Huth credits collaborative nature for write-in vote win

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Nick Crow
April 8, 2015

JANESVILLE — Janesville School Board write-in winner Steve Huth said his activity in both the educational and business communities helped him relate to voters.

"People know that I advocate for what's good for kids and what's good for Janesville," Huth said. "As many people have heard me say, you have to have a good education system to have economic development."

With all precincts reporting, Huth unofficially won the third school board seat with 3,129 votes. Other write-ins--incumbent David DiStefano and challenger Julieta Henry--received 2,206 and 855 votes respectively.

Huth, along with incumbent and current school board president Greg Ardrey, and challenger Carla Quirk, will fill the three open seats on the board.

Ardrey received 5,998 votes and Quirk received 3,873 votes.

The seats held by Ardrey, DiStefano and Deborah Schilling were open. Schilling did not seek re-election. DiStefano was forced to run as a write-in after being removed from the ballot when his nomination papers were ruled invalid by the Wisconsin Government Accountability Board on Feb. 6.

Huth's victory was not clear until the last write-in ballots were counted after The Gazette's deadline Tuesday night.

"I'm very excited," Huth said. "My wife and I both love Janesville. We plan to stay here. It's been great for us. The education system was awesome for our two kids, and I want to give back to the community and provide some leadership with the background that I have in education and working with the business community."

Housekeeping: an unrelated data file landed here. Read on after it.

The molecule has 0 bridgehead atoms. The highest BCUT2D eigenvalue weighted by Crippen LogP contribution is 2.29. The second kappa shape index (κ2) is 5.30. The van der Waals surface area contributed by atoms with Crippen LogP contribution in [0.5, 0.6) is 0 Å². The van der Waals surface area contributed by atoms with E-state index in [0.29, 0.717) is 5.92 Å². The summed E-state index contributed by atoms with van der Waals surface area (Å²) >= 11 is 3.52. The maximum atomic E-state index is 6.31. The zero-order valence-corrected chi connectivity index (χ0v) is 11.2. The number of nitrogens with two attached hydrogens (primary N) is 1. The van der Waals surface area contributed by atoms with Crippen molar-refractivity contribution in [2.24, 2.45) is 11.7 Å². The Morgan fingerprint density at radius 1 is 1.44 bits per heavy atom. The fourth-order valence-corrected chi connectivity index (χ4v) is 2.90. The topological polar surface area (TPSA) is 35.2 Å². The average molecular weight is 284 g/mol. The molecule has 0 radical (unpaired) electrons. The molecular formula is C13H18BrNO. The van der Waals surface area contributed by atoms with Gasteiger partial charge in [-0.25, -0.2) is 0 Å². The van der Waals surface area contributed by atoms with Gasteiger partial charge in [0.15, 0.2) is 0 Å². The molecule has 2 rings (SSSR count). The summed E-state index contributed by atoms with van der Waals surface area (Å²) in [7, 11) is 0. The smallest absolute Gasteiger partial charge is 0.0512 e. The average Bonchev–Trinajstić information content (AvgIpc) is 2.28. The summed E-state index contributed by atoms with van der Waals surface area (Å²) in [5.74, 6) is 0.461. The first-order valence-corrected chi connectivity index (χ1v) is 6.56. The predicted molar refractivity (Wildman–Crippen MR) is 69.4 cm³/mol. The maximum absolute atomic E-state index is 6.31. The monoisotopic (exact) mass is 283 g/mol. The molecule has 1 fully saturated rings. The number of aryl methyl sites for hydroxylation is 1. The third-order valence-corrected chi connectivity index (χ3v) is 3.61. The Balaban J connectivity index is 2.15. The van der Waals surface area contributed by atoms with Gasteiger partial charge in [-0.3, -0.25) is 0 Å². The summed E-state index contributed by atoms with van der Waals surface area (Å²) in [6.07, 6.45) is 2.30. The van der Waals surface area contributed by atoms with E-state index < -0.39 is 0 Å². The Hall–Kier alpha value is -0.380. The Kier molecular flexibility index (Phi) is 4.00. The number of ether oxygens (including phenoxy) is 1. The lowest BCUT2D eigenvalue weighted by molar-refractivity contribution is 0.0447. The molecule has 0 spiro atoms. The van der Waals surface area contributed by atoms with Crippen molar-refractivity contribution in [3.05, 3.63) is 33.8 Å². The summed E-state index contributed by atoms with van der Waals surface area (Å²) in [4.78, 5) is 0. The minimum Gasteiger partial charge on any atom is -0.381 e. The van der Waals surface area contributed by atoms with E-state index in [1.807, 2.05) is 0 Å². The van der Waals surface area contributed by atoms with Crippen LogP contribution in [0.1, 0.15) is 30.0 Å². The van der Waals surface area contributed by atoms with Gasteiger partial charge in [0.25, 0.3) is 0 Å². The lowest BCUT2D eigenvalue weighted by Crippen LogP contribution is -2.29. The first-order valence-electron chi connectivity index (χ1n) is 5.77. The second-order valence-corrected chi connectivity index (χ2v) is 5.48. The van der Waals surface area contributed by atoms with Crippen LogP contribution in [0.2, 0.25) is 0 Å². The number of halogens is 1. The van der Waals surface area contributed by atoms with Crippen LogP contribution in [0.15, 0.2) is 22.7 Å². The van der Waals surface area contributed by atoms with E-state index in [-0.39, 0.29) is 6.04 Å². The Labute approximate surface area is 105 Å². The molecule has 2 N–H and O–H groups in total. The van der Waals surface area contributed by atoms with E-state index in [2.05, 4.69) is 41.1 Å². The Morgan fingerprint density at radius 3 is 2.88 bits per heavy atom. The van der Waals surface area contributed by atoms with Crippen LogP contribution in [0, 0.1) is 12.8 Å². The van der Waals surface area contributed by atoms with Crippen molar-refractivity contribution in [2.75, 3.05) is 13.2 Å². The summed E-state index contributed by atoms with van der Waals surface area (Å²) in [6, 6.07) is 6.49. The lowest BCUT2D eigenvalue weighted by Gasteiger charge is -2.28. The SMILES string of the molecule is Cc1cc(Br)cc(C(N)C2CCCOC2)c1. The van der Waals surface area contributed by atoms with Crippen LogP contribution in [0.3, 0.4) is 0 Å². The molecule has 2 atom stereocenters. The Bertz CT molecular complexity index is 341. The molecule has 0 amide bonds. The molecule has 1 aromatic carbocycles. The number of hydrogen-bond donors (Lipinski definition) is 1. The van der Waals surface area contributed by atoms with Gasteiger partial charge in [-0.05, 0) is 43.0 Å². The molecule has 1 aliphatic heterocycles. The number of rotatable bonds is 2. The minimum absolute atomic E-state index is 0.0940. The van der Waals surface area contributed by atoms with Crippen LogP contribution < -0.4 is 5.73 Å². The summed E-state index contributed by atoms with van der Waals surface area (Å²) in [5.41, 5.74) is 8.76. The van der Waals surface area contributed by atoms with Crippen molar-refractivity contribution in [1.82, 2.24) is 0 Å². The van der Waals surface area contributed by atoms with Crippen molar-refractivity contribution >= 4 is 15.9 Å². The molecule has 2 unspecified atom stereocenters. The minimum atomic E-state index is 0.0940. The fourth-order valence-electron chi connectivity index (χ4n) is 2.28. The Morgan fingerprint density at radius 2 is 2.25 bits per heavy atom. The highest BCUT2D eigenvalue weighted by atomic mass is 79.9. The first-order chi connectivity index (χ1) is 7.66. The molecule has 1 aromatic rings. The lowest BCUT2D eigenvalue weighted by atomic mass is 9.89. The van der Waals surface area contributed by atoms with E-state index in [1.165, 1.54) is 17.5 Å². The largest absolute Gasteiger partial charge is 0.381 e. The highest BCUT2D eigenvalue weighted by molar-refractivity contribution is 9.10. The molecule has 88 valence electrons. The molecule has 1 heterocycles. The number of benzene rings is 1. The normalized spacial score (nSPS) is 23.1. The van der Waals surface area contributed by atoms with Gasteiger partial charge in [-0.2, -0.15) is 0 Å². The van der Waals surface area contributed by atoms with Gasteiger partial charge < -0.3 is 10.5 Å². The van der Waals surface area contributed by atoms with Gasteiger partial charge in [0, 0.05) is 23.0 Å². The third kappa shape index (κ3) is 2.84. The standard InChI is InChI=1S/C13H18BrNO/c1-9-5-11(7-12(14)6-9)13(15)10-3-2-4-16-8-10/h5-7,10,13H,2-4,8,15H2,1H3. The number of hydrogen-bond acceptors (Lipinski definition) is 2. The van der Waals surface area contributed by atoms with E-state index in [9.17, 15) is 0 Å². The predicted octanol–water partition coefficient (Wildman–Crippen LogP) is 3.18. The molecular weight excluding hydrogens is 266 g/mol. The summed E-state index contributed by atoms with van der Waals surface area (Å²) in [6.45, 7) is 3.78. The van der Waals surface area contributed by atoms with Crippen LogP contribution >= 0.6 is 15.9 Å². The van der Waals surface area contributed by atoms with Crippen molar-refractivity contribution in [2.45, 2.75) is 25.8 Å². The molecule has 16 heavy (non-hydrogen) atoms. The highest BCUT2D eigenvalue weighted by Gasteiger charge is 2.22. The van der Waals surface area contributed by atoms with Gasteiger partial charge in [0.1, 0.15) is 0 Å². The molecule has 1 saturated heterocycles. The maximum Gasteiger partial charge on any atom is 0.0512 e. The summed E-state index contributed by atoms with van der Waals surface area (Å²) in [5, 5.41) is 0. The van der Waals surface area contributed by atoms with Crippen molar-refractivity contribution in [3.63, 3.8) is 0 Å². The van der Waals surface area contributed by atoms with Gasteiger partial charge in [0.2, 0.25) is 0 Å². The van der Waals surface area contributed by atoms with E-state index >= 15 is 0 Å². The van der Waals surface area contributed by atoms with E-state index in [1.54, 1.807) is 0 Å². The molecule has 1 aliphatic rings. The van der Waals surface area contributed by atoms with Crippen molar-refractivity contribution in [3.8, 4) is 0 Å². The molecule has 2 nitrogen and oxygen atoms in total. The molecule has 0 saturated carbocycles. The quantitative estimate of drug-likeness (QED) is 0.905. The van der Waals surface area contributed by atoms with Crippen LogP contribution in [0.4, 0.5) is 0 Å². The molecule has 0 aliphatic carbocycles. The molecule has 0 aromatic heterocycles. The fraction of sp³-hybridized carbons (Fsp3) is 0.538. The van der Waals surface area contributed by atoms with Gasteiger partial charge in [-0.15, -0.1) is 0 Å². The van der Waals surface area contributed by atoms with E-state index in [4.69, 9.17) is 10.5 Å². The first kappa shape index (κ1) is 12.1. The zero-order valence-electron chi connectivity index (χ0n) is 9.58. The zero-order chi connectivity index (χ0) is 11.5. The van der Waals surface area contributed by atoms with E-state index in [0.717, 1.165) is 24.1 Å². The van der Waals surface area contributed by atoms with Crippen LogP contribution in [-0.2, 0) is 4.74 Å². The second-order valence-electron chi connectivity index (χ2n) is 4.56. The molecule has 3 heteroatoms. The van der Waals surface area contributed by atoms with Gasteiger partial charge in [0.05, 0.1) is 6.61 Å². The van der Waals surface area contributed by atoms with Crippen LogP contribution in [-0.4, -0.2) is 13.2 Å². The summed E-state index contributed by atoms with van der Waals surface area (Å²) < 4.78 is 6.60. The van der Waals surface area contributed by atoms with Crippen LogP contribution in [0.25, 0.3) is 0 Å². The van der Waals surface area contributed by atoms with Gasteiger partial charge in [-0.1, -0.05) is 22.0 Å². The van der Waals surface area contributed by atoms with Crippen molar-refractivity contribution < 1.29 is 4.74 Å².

Huth said he takes an analytical approach to researching issues and advocates based on data.

"I have an ability to look at things with a broad vision but then bring it back down to Janesville and how it can make things better for our students," Huth said.

"People know that they'll always get an answer from me," he said.

Huth said his experiences working with legislators at the state level would help him to address gaps in educational funding. He also will be able to look at the school district budget through the lens of economic development as well as education, he said.

"We need to collaborate and we need to collaborate with the purpose of reaching consensus," Huth said.

Rock County Clerk Lori Stottler said the district would work to make write-in votes official.

"We wait for any outstanding absentees to be returned to the (municipal) clerk by 5 p.m. Friday, April 10," Stottler said. "The municipal clerk issues an amended total to the school district clerk if totals change."

Stottler said there are 109 outstanding absentees in the city alone.

The school board clerk then canvasses the results by Tuesday, April 14, and certifies winners. Candidates have three days after certification to petition for a recount, Stottler said.

After the three days expire, the school board clerk then issues a certificate of election, she said. Candidates then must take the oath of office within 20 days.

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